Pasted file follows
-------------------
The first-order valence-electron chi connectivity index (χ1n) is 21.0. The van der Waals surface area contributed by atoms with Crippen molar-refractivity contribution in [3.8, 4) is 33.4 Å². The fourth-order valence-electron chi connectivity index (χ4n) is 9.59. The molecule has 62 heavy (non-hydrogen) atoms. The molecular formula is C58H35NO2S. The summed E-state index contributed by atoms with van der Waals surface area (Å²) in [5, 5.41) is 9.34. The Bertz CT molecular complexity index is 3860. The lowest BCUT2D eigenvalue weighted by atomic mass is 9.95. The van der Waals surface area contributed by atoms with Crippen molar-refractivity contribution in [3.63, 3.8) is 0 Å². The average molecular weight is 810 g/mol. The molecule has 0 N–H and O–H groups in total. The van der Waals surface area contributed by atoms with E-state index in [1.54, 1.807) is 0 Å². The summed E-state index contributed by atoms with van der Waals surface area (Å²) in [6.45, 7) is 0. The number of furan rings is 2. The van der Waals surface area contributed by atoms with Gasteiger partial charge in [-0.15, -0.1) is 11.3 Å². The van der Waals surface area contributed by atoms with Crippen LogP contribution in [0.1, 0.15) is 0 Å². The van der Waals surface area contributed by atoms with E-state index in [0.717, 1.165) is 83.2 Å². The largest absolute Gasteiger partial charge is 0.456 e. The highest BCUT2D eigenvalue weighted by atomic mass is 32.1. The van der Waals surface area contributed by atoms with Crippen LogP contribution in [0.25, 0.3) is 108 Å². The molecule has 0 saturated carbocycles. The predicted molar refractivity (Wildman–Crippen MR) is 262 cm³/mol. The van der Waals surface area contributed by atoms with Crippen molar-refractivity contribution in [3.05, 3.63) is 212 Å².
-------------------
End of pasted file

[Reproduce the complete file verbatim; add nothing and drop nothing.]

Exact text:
The first-order valence-electron chi connectivity index (χ1n) is 21.0. The van der Waals surface area contributed by atoms with Crippen molar-refractivity contribution in [3.8, 4) is 33.4 Å². The fourth-order valence-electron chi connectivity index (χ4n) is 9.59. The molecule has 62 heavy (non-hydrogen) atoms. The molecular formula is C58H35NO2S. The summed E-state index contributed by atoms with van der Waals surface area (Å²) in [5, 5.41) is 9.34. The Bertz CT molecular complexity index is 3860. The lowest BCUT2D eigenvalue weighted by atomic mass is 9.95. The van der Waals surface area contributed by atoms with Crippen molar-refractivity contribution in [3.63, 3.8) is 0 Å². The average molecular weight is 810 g/mol. The molecule has 0 N–H and O–H groups in total. The van der Waals surface area contributed by atoms with E-state index in [1.54, 1.807) is 0 Å². The summed E-state index contributed by atoms with van der Waals surface area (Å²) in [6.45, 7) is 0. The number of furan rings is 2. The van der Waals surface area contributed by atoms with Gasteiger partial charge in [-0.15, -0.1) is 11.3 Å². The van der Waals surface area contributed by atoms with Crippen LogP contribution in [0.1, 0.15) is 0 Å². The van der Waals surface area contributed by atoms with E-state index in [0.717, 1.165) is 83.2 Å². The largest absolute Gasteiger partial charge is 0.456 e. The highest BCUT2D eigenvalue weighted by atomic mass is 32.1. The van der Waals surface area contributed by atoms with Crippen LogP contribution in [0.25, 0.3) is 108 Å². The molecule has 0 saturated carbocycles. The predicted molar refractivity (Wildman–Crippen MR) is 262 cm³/mol. The van der Waals surface area contributed by atoms with Crippen molar-refractivity contribution in [3.05, 3.63) is 212 Å².